It’s art that is transported.
Cases without pockets offer an unbroken area to display large interconnected patterns, while cases with pockets allow for themes to be carried to each place on the case. When done right, the wild roses are expressive and deep, well contoured, and have a lively look. Proper carving flows without cutting off any of the work and is fitted to the space. A carver cheats the customer when he or she doesn’t take the time to properly fit the pattern to the space, resulting in parts being cut off.
Good work has the vines clearly weaving over and under each other and jumping off the leather. When a piece is done right, then each inch is unique and takes the eye on a journey around the case. You can start at any point and follow the pattern in any direction and end up back where you started.
When it comes to western floral carving, the Sheridan style is without a doubt the hardest to master, and also the most beautiful. It offers an unlimited range of expression with the only rule being that the roses are turned up to face the viewer and are contained in circles that flow into each other.
The masters of this craft have continuously turned in pieces that show amazing creativity. Of course humans will always stretch the rules, so Sheridan has evolved over the years to include other flowers and other angles.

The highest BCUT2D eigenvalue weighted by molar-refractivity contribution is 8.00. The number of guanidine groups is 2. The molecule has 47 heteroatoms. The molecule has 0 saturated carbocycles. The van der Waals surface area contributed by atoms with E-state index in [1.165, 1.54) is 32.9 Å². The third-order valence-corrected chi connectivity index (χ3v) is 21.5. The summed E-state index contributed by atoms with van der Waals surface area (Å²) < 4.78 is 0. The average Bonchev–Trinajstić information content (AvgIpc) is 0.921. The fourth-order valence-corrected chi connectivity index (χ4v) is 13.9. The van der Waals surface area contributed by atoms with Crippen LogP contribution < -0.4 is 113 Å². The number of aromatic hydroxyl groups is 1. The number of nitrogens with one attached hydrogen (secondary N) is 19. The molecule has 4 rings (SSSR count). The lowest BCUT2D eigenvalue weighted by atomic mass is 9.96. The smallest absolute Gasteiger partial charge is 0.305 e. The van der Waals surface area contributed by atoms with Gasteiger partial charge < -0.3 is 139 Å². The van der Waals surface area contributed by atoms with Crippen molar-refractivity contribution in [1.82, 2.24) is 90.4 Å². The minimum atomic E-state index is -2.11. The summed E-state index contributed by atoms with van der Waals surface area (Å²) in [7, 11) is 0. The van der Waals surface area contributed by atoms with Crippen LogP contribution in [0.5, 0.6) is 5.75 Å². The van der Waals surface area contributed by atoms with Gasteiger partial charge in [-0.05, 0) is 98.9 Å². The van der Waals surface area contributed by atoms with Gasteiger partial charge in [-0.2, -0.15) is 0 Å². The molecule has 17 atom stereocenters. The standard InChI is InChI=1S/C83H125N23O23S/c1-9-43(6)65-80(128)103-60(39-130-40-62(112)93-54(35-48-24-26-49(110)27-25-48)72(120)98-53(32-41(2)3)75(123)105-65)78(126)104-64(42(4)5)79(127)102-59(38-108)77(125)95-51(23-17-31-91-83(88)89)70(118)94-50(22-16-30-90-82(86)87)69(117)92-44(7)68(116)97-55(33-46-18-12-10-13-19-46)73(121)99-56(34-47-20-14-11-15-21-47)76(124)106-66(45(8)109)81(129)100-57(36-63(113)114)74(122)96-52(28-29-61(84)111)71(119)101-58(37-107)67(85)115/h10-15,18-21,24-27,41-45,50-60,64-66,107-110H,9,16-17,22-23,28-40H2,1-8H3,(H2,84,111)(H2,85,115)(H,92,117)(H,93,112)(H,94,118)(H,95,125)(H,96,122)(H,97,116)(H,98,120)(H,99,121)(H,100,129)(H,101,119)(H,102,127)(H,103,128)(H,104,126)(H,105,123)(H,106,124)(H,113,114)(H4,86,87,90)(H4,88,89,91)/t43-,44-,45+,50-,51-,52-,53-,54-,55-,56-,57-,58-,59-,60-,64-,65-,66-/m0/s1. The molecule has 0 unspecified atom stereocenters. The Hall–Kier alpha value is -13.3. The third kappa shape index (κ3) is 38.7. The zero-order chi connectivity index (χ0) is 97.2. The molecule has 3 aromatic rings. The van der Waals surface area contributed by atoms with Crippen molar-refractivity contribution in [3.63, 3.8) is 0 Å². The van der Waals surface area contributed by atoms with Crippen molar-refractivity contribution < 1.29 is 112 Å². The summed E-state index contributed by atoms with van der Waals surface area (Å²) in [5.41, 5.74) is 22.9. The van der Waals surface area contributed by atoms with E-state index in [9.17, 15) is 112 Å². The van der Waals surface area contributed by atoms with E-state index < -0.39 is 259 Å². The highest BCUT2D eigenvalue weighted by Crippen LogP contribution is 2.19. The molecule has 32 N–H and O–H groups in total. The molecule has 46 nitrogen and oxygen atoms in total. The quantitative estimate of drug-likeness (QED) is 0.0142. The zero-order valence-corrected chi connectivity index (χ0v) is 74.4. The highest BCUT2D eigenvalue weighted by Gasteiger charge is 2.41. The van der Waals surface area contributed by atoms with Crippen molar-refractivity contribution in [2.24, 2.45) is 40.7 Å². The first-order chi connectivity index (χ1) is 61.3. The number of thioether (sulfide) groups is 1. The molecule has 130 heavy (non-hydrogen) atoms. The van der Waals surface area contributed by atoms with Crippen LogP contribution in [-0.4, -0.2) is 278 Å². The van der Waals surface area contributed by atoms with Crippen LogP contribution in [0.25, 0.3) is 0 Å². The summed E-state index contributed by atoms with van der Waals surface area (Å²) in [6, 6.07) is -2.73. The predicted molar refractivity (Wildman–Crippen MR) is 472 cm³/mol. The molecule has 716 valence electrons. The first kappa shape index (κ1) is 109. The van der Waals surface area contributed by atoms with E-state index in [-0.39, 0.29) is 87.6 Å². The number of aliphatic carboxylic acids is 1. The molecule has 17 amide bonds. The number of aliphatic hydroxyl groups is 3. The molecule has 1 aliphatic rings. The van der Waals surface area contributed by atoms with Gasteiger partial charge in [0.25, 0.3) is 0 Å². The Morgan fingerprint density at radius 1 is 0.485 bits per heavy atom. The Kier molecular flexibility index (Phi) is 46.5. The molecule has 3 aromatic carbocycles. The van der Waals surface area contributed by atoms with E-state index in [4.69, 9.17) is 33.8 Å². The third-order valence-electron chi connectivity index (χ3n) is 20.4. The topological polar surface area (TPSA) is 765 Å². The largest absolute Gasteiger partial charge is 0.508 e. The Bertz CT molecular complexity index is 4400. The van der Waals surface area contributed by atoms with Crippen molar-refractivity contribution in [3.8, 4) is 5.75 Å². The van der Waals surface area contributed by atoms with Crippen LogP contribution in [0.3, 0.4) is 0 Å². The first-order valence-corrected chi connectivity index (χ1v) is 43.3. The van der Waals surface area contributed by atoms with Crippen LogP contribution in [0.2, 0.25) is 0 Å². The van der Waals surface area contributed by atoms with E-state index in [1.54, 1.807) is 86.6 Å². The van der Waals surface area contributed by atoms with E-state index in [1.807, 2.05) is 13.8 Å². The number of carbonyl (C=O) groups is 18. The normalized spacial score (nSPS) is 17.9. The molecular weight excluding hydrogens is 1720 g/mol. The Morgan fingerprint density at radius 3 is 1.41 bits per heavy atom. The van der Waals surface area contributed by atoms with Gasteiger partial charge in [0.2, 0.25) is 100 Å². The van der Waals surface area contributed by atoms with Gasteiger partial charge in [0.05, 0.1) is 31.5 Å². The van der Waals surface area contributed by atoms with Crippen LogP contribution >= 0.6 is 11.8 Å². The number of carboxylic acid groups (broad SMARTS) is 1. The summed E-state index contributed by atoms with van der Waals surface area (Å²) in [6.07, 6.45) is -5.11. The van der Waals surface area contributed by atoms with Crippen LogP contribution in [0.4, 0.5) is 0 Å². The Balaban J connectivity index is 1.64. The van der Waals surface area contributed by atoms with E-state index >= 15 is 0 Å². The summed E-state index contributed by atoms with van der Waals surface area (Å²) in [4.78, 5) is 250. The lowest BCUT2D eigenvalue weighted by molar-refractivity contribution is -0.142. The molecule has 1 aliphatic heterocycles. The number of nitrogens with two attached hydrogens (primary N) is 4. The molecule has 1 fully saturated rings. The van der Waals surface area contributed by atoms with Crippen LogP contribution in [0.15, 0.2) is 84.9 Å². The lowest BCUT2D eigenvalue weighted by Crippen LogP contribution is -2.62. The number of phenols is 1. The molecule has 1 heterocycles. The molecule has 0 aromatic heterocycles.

With that in mind, make sure that when you are looking at cases done with Sheridan carving you look at the history of the style and study it as you would a high end cue. Then you will appreciate what you are viewing at a much deeper level. There has never been a better time to be a buyer of custom cue cases.
By my count, there are about 60+ current makers and of those there are many who are producing well-tooled and intricate pieces. Some do all the work themselves, and some do collaborations much the way a lot of the high end cue makers collaborate with talented scrimshanders to carve their ivory.
If Sheridan style floral tooling isn’t what turns you on, then enjoy the fact that a lot of the current case makers have gone well beyond the traditional and are now producing stunning works with some highly interesting designs. However, just because there is a lot of tooling doesn’t mean it’s good. You need to look for the flow, the use of space, and the care and detail put into it.
In my opinion, when someone puts a rivet or a stitch line over their tooling that shows improper planning and a lack of care. I personally would hate to do carving and tooling and then have to punch holes in it. Planning around strap holders, handles, and latches shows care and proper use of space.
Don’t allow yourself to be overwhelmed with a lot of busy elements; really study the piece and understand the flow. Doing so will help you appreciate the amazing work, while learning to recognize the mediocre work.
Tooling and carving is a wonderful way to decorate leather, and a finely crafted piece can become an heirloom. It’s essentially sculpting skin, and is a primal way to connect back to the Earth. Leather is a great naturally recyclable material that can give you decades—if not centuries—of use with proper care. Learn to look for quality and you will have a case that you can enjoy for decades.
Until next time…
John Barton, of JB Cases, has been a leather cue case maker since 1991. If you’re interested in leather work, he suggests you check out these resources: www.leatherworker.net http://www.cowboysaddlery.com/chesterhape.html http://www.iilg.net/honor/DonKing/DK-tribute.html Photos: provided by author Editor: Hannah Blue